The COVID-19 pandemic continues to severely impact the global economy as the world stays locked down. Countries are continuing to mandate quarantines and social distancing practices to contain the pandemic. The impact and magnitude of this crisis on the economy has created great uncertainty. A question many companies are struggling with today is how to handle their sales force, especially since the majority of these employees earn their living through incentives and commissions.
It is important to recognize that although we are weathering the same storm, not everyone is in the same boat. Sales team members who rely on face-to-face interaction and extensive travel had their world flipped upside down as it came to a startling halt. The ability to foster relationships, generate new leads, and demo products is limited to phone, emails, and video chats. Other sales team members are falling into windfall situations selling products in high demand industries, such as sanitizers, cleaning equipment, and personal protection equipment. Both circumstances can cause the sales incentive plans to deliver pay at levels that were not planned and require a review of plan designs.
Assets and Business Strategy
Before diving into revamping a sales incentive plan, it’s important to first think about the overall business strategy. How has the crisis impacted your company and is it time to re-pivot the strategy? In addition, it is important to check-in on the most important assets of any company, its people. Below are questions to consider:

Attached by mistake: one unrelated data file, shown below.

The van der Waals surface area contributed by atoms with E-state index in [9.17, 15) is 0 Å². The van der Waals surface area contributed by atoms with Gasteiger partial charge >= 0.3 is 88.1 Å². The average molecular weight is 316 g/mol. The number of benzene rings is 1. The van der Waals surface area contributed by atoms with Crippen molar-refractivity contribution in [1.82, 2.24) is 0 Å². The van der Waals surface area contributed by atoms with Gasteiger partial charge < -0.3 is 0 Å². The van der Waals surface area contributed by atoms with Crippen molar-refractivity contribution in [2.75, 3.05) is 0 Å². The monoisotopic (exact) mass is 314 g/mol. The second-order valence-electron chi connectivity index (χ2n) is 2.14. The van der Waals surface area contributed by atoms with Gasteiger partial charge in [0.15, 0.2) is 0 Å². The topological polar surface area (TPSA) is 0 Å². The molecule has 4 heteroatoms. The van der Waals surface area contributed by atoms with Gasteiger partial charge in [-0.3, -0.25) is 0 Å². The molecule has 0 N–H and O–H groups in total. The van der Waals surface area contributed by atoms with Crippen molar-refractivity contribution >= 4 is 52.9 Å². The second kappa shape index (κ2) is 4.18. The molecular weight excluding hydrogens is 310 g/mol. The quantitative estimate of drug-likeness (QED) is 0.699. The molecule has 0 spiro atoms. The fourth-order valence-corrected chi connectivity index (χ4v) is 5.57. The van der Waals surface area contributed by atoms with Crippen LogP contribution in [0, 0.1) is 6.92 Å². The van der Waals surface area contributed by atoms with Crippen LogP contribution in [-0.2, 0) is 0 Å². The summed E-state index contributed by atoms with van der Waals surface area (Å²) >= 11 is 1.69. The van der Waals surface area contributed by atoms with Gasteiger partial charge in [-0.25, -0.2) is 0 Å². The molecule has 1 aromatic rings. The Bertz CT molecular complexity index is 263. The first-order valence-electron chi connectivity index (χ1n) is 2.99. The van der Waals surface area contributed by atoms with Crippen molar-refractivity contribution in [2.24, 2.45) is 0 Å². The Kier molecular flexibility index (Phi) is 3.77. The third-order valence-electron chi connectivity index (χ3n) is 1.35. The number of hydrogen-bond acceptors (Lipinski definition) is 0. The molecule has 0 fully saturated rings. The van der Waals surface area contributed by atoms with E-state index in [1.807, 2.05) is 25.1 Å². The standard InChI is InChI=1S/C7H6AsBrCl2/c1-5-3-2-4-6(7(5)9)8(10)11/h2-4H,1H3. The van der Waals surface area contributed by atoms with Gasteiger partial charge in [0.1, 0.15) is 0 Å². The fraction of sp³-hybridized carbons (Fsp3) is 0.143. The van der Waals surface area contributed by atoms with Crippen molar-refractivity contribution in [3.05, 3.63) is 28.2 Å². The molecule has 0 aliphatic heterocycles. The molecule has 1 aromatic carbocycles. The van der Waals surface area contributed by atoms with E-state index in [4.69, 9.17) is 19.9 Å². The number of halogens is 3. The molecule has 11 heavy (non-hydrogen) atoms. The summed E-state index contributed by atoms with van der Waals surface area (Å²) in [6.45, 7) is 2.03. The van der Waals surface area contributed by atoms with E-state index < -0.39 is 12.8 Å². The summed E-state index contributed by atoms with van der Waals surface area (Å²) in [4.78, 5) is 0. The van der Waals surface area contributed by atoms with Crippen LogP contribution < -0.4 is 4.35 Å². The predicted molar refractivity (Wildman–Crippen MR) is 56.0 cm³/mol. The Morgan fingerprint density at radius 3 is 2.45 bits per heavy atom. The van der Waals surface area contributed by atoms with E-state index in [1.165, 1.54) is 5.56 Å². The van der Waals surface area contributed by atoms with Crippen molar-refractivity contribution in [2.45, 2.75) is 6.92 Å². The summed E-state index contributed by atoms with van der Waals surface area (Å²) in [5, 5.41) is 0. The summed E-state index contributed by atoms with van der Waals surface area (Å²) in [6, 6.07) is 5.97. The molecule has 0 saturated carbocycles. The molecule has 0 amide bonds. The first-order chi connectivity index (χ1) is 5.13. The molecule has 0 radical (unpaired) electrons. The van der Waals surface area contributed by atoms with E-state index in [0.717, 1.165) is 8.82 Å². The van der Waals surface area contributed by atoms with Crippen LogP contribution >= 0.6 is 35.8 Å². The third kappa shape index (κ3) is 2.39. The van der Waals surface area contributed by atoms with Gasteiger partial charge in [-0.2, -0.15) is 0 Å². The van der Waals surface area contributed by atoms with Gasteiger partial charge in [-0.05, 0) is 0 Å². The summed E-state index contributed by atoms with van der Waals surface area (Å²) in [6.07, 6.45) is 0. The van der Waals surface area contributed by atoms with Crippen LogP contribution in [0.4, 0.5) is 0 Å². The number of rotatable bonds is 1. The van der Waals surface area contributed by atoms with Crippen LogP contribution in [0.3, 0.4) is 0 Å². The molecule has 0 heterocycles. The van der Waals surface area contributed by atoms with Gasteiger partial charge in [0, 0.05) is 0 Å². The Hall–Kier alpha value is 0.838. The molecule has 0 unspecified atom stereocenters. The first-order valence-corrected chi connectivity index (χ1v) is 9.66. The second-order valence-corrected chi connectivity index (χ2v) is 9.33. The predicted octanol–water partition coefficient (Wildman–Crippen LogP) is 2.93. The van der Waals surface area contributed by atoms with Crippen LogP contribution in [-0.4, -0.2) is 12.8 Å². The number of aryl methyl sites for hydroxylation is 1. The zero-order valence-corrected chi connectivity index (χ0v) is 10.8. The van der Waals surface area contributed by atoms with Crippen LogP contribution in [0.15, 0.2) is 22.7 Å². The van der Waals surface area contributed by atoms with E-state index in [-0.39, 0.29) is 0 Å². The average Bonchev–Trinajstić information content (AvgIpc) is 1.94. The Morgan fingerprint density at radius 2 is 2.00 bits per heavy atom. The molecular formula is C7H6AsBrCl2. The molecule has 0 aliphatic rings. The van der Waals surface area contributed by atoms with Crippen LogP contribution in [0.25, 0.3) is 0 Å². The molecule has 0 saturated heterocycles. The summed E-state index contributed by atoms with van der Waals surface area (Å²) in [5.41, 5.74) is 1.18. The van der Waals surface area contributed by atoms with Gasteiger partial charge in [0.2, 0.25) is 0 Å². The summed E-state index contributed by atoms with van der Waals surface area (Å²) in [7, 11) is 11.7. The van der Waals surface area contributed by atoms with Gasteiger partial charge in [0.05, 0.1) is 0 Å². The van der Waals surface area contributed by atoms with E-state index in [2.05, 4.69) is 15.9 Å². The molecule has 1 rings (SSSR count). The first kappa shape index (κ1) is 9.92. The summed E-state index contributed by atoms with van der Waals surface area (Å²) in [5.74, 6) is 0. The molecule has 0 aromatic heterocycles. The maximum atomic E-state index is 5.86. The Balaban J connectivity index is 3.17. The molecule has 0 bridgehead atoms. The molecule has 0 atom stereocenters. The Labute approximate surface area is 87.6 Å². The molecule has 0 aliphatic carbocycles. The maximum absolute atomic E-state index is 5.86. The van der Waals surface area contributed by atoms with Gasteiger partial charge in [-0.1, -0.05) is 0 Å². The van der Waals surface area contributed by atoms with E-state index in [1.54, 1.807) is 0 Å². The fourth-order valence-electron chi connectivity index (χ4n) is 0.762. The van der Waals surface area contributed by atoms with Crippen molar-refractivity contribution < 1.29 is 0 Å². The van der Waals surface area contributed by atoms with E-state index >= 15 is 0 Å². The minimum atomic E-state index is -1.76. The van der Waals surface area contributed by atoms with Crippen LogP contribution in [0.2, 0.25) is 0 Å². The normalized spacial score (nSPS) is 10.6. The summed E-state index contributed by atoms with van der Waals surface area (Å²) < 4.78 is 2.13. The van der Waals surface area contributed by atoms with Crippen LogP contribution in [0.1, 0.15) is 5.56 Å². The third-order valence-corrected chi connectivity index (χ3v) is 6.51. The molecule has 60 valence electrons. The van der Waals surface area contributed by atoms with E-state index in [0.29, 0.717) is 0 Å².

- How has demand for our products changed?
- Do you have a pulse on your talent?
- Is the company providing the right tools and technology to maximize employee potential?
- Are we structured properly support the “new” environment?
- How has the crisis impacted employees mentally?
- Are channels of communication open and transparent?
Sales Incentive Plans
Once you review the business strategy and determined the “new normal”, it would then be an appropriate time to redesign or tweak the sales plan to ensure that it continues to align with the overall strategy. It is clear that in more cases than not, sales forces are taking financial hits. According to recently published surveys, it is expected that over 70% of companies expect COVID-19 to negatively impact on sellers’ pay by at least 5%. Companies need to determine how they want to intervene and adjust their employee’s potential earnings.
Some key avenues to explore are:
- Paying draws to make sales employees “whole” or “partially whole” so they do not suffer from a financial hardship;
- Using historical performance measures and results rather than current year sales;
- Reducing quotas based on a revised business outlook;
- Enhancing rewards through team goals rather than an individual focus;
- Adding sales performance incentive funds (“SPIFs”) where possible;
- Addressing windfall or bluebird situations, where the terms and provisions of incentive plans do not adequately reflect the possibility of unusual situations, such as the COVID19 pandemic, that may result in excessive and unwarranted payments due to sales team members;
- Ensuring high performers have the opportunity to earn previous pay levels and provide retention elements into their pay mix as they may be poached by competitors; and
- Pausing a sales plan completely and allow for discretionary payments based on business development activities.
We are living in a world where there is more uncertainty than ever, but we must hope that there is a turn around the corner. When the economy starts to come back, companies who are proactive at retaining their sales talent will come out of this stronger and on top.
Questions or need help evaluating your organization’s sales incentive plan options? Please contact Jen Givens or Tom Hurley by filling out the contact form below.
Published May 15, 2020
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